An Armful of Understanding for Connections
“My Brilliant Life”
By Ae-ran Kim, Translated by Chi-Young Kim, 203 pages, $14.00, New York: Forge Books 
This 2011 novel by Kim Ae-ran tells the story of a young man named Areum and his brief but brilliant life. He suffers from premature aging; at 16, he already has the body of an 80-year-old man. What this story is about, though, is much deeper.
Areum is obsessed with a task he hopes to complete before his 17th birthday: to write the story of his family. He begins with the story of how his parents met, gleaned from what they have told him. He is a keen enough observer to notice that their stories do not match up in all details, though, and mature enough not to be tempted to take one side or the other. He is, in fact, “on the side of the story,” as if the story were something that existed separate from the people who tell it.
No story is told without a motive, even if that motive is simply to entertain. For Areum, the story is a gift he intends to give to his parents, since he will not live long enough to win awards or earn a college diploma. Like any eager child, he wants to impress his parents, and he imagines that they will marvel at his rich vocabulary and elegant sentences. But this is only the surface layer of his motivation. When he appears on a television program featuring people in need, he ends up feeling wronged because he looks so much better on TV than what he feels inside. Thus he learns what it’s like when someone else tells your story.
As a result of the program, he receives an email from another critically ill teenager, a girl named Seoha. When she reveals in their email exchanges that her secret dream is to become a writer, Areum’s motivation to tell his family’s story is renewed. This is another level of his desire to write his story: the desire to form connections with others. We may try to impress others when we write, but what we really want is for them to understand us. Understanding is the connective tissue that draws the whole universe into a single living being. Without it, we are all discrete entities, islands adrift in a cold sea. Once we understand, though, we see that we are all connected in ways we might never before have imagined.
So while the story of Areum is necessarily a sad one, it isn’t tragic – or, at least, the connection we end up feeling with Areum and his family elevates it above tragedy. There are no easy answers to the questions that Areum faces, but embarking on the journey with him as he seeks them is rewarding. We feel the fullness of his brilliant life as he lives it to the best of his ability. In fact, his name in Korean means “an armful,” and this seems apt; to read this novel is to embrace Areum and his family, and our arms become so full that all we can do is hold on tighter.
A Bitter Love Song to Hope
“Hope is Lonely”
By Kim Seung-Hee, Translated by Brother Anthony of Taizé, 129 pages, £10.79, Lancashire: Arc Publications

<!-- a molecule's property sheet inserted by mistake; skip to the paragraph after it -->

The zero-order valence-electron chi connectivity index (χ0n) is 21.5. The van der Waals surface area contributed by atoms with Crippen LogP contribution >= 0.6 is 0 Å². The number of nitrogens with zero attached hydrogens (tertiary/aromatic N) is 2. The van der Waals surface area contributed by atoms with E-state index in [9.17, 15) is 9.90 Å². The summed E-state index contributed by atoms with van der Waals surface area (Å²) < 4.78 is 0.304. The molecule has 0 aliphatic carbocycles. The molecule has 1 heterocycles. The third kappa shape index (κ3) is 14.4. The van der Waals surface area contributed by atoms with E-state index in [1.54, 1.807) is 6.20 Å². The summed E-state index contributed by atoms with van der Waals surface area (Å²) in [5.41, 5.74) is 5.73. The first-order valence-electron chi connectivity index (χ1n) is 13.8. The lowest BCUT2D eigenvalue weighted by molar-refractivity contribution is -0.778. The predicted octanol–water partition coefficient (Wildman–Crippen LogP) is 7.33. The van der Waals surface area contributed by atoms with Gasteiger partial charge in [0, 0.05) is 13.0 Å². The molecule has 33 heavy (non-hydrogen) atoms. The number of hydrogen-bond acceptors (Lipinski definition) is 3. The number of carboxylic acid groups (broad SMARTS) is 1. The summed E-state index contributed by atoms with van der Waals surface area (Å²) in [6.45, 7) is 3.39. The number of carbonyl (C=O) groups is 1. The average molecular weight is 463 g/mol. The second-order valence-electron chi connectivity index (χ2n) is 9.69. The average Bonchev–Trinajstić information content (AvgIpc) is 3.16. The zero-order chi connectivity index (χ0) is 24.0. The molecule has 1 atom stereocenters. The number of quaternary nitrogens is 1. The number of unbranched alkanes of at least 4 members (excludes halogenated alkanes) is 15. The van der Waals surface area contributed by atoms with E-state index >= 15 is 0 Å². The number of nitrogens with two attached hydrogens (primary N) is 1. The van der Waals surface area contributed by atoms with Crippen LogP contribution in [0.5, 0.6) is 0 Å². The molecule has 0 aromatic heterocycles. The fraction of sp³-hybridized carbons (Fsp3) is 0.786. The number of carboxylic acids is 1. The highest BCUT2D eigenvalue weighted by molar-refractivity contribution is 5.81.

The poetry of Kim Seung-hee, translated into English here by Brother Anthony, can be uncomfortable, even disconcerting to read, but like all good poetry it inspires a strong emotional response in the reader.
This collection, which brings together selected works from Kim’s last two collections in Korean, “Hope is Lonely” and “A Croaker on a Chopping Board,” takes a somewhat unique approach to poetry translation: it presents the Korean original and the English translation side by side. This is in recognition of the fact that, as the editor notes, translated poetry is neither English poetry nor foreign poetry, but something else entirely – something that does not replace the original but exists in an almost symbiotic relationship with it.
The collection has much to offer even to those who may not be able to read the original texts. While the poems might at first seem dark and sad, sometimes even chilling, there is hope and healing on the other side. The titular poem, “Hope is Lonely,” appears on its face to be a paean to despair, but a closer reading shows that it is a bitter love song to hope.
Despair is easy, but hope is hard, and yet the poet refuses to abandon it, calling it a “life sentence.” We may be reading Kim’s poems in translation, but her voice rings out, shaking us to our senses and pointing us toward the light.
DKDKTV got its start in 2016, when creators David Kim and Danny Kim decided to combine two popular trends: K-pop and reaction videos. Ironically enough, they weren’t originally fans of K-pop, but after developing an interest in groups like BTS, Big Bang and EXO, they began reacting to popular K-pop videos, offering their Korean perspective to an English-speaking audience. As these videos gained traction, the channel began to branch out into other video series. Today, DKDKTV has over 700,000 subscribers and a loyal fan base with its own moniker: the Ducks. Danny, David and other regular and guest hosts bring the Ducks the latest news and happenings in the K-pop world.
A good place to start is the weekly news program, “DK News.” For more in-depth discussion, there is KSTea, an hour-long livestream where the duo “spills the tea” on the K-pop world with co-host and former K-pop star Christine Park (aka Soobeanie). David and Danny also create explanatory videos for foreign fans, such as the two series, “KPOP Explained by a Korean” and “KPOP History Explained.”
Although the channel focuses primarily on K-pop, Danny and David have a wide variety of interests and often venture to try new video ideas. One particularly interesting series is “DK Asks,” where a reporter conducts “man (or woman) on the street” interviews to get an idea of what younger Koreans think about outstanding issues.
Charles La Shure Professor, Department of Korean Language and Literature, Seoul National University